The only public comment on weeks of disorder from the independent Commission for Countering Extremism was a jarring warning that the far-Right could capitalise, as though in certain circles this was the only legitimate reason to oppose such lawlessness.
Right on cue the far-Right did of course capitalise, in a disgraceful display of thuggery and hooliganism under the guise of protecting statues. But anyone who knows anything about human beings could feel the crisis building a mile off. The Right capitalised not only on the disorder, but on the perception that liberal institutions were unable or unwilling to confront destruction and violence committed for ostensibly progressive causes.
Back to Orwell. Despite staunch opposition to colonialism and Nazism, his equally tenacious critiques of Stalinism meant he had committed a grave and unforgivable sin in the eyes of some on the Left: he had “given ammunition to the enemy”. The fear of giving ammunition to, or being in some ideological proximity to the Right mutes the response to illiberal and violent manifestations of Left-wing or progressive causes today. In reality, the conspicuous silence on progressive disorder provided more ammunition to the Right than any condemnation ever could. Who needs fake news?
This is not about terror, for which the threat from the Right far eclipses the Left. It’s a different kind of problem, which in Britain in the last couple of years has seen more incidents of street level political violence, intimidation and destruction for Left, environmental or progressive causes than any other.
To boot, Jewish organisations regularly warn Left-wing antisemitism isn’t taken seriously, Twitter Tankies spew anti-Arab and anti-Muslim bigotry in support of their preferred “anti-imperialists”, while conservative and heterodox non-white people face derogatory abuse and ugly accusations of racial treachery. Yet these are not the forms of hate the various funding streams and initiatives set up under combating extremism ever have in mind. I was even told by one countering extremism expert that people are simply “fighting for a better world”—as though this isn’t precisely what every illiberal or violent political movement in history has believed.
Then there is disinformation and conspiracy theories, over which something of a moral panic has rumbled since two rather memorable developments in 2016. But what is or isn’t labelled a conspiracy theory or disinformation seems more to do with the cultural status of the accusers and the peddlers. Mainly working-class boomers sharing lies on Facebook are endangering democracy, but the daily torrent of falsehoods from elite credentialed bluecheck millennials on Twitter doesn’t raise an eyebrow.
When progressive journalists were spreading hugely damaging and genuinely life-endangering fabrications about France’s supposed register of Muslim children and descent into fascism, Left-wing journalist Caroline Fourest had to point out that “a sector of the American elite was no more attached to truth than Trump was.”
Similarly, the relentless delegitimization of the Trump and Brexit votes by subscribers to the most feverish Russiagate conspiracies has spiralled polarisation out of control and dealt enormous damage to trust in democracy, yet there is no institutional urgency to tackle these “high status” conspiracy theories.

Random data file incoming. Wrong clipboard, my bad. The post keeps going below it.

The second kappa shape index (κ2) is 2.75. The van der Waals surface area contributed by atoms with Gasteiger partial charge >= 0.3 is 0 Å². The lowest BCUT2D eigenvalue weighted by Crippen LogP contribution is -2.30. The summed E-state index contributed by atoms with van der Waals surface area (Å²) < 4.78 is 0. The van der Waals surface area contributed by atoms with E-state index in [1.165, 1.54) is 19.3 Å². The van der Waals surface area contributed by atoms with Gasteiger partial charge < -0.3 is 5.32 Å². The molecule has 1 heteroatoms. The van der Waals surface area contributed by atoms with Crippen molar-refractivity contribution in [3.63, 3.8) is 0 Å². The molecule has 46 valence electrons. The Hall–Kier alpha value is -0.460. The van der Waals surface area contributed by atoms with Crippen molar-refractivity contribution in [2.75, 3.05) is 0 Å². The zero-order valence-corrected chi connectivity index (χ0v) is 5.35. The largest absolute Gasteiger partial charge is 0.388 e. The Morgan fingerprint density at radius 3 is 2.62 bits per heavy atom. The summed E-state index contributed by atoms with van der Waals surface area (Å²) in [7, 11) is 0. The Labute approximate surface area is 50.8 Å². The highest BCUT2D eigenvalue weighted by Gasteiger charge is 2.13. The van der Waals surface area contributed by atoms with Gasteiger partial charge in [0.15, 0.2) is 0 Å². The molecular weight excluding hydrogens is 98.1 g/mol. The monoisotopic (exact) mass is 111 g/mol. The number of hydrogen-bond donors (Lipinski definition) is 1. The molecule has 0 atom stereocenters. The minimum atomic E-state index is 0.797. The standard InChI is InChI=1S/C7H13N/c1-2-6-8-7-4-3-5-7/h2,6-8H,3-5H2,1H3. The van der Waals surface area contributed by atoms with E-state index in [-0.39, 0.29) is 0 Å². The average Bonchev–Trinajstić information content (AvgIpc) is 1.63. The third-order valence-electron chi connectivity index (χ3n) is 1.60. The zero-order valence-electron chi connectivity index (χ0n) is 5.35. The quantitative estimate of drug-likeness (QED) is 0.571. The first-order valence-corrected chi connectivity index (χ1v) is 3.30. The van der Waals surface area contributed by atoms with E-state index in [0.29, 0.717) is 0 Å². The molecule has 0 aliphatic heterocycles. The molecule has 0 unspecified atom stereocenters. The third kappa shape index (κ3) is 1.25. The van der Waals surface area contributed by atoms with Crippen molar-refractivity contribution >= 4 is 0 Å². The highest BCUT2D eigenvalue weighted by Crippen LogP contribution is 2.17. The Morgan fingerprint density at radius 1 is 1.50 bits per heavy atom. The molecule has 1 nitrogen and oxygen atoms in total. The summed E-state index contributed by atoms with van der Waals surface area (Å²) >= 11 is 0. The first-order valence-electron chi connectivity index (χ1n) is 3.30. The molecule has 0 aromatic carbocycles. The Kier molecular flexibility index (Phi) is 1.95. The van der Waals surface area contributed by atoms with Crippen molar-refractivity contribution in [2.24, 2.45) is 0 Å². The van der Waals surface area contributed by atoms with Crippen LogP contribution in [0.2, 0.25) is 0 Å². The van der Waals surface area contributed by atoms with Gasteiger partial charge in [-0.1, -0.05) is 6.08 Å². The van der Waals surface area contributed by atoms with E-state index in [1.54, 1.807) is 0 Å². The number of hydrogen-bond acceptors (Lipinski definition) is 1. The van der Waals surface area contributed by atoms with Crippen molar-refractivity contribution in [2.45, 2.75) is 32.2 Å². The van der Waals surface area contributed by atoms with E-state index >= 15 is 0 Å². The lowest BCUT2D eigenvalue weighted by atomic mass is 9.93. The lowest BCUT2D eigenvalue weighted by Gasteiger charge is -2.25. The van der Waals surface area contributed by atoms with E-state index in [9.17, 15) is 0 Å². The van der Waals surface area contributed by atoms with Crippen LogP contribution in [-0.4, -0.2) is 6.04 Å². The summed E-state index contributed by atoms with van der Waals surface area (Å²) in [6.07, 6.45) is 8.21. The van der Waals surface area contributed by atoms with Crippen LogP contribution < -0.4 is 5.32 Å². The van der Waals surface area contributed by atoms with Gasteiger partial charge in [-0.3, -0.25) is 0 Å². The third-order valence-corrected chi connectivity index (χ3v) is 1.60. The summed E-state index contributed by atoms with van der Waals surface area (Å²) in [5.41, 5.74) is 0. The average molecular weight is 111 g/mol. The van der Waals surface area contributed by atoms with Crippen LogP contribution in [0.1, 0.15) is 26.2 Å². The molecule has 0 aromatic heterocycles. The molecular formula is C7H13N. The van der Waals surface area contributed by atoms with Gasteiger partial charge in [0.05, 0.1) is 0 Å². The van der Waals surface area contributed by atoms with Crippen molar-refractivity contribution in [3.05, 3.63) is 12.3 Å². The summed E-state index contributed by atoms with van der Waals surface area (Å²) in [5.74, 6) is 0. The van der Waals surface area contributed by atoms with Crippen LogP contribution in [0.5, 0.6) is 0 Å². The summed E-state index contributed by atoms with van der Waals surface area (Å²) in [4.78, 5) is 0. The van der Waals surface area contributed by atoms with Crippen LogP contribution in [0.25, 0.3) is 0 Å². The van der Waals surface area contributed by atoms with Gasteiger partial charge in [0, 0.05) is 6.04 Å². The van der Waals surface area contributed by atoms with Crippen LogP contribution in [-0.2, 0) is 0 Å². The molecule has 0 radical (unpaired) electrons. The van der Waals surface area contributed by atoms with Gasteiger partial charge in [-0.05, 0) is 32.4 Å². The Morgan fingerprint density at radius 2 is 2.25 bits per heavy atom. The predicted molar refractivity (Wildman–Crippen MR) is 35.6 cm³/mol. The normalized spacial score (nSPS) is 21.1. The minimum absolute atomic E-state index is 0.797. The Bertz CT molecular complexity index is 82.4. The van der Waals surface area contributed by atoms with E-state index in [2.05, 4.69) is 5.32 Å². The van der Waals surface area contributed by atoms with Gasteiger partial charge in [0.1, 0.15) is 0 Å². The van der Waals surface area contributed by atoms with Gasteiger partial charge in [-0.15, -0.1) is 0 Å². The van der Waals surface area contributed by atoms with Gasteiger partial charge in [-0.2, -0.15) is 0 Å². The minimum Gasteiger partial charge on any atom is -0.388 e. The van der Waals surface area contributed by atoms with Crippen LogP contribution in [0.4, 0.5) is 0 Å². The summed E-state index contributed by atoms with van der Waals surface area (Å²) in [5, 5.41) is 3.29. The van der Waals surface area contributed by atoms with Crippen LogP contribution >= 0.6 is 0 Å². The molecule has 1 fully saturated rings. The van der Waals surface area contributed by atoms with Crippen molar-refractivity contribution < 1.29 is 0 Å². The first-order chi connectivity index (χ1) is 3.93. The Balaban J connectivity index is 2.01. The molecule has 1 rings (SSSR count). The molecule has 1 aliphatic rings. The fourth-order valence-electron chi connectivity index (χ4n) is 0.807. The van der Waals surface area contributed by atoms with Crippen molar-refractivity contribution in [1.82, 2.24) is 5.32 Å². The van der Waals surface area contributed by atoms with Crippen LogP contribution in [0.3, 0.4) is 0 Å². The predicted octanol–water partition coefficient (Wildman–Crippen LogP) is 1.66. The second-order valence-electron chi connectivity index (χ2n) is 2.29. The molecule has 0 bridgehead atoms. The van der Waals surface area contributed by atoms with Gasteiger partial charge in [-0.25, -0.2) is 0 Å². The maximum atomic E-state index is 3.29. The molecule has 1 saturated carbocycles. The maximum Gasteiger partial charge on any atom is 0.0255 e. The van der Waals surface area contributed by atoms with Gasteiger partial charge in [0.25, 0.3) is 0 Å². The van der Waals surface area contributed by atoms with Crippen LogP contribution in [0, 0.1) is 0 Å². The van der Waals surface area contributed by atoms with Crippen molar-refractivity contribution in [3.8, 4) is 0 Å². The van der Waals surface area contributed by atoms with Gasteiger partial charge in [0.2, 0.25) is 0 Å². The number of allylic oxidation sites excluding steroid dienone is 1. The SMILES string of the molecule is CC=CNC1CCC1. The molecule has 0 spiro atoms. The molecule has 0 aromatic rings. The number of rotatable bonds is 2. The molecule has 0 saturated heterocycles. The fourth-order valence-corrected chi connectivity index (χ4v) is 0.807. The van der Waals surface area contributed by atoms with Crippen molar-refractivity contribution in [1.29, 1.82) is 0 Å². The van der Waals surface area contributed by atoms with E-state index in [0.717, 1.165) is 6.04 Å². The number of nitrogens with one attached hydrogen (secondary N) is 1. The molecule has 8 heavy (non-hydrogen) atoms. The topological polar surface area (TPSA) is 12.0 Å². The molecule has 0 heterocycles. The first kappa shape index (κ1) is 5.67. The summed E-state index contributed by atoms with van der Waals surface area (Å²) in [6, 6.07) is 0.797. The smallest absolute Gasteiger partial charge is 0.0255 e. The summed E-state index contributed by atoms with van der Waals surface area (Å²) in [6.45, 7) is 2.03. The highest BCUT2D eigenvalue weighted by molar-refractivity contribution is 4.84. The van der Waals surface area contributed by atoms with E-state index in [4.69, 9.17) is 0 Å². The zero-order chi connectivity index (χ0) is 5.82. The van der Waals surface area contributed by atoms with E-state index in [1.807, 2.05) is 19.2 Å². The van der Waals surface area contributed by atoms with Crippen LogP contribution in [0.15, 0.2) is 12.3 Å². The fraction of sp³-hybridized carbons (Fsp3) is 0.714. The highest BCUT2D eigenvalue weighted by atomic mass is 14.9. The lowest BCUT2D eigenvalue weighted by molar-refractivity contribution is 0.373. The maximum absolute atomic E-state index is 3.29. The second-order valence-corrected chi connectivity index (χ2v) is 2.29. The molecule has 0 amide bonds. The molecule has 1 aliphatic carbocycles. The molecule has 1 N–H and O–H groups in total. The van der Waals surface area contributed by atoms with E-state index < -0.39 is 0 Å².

The corollary to this, therefore, is that current efforts to counter hate, disinformation and conspiracy theories are looking more like imposing ideological conformity than sincere efforts to prevent violence—a project inevitably destined to stoke the flames of conflict than reduce it.
In some ways it’s understandable to make a moral distinction between the far-Right and violence committed in the name of progressive causes. The far-Right is so far removed from the values we revere and repels in ways that the far-Left does not, but because of this, analysis of both has an air of moral disgust and moral cover rather than clear-eyed assessment.
Our perception of the moral worth of the causes is ultimately besides the point. A hierarchy of “good” and “bad” political violence cannot be allowed to stand. In a democracy there is only political violence, and it is against the rules of the game. The cause does not matter to the small business owner whose livelihood has been destroyed, and it certainly doesn’t matter to the public trust which will disintegrate if institutions are seen to be hopelessly politicised and indifferent to certain forms of violence.
Finally, providing moral or political cover, even inadvertently, will only increase the salience of violence as a tool in the eyes of all actors, exactly as we saw last summer when the far-Right descended on Central London. If we fail on these fundamental questions, we will see how fast our delicately balanced democracies can unravel. “How beautiful it is”, wrote Tennessee Williams in The Glass Menagerie, “and how easily it can be broken”.
European Eye on Radicalization aims to publish a diversity of perspectives and as such does not endorse the opinions expressed by contributors. The views expressed in this article represent the author alone.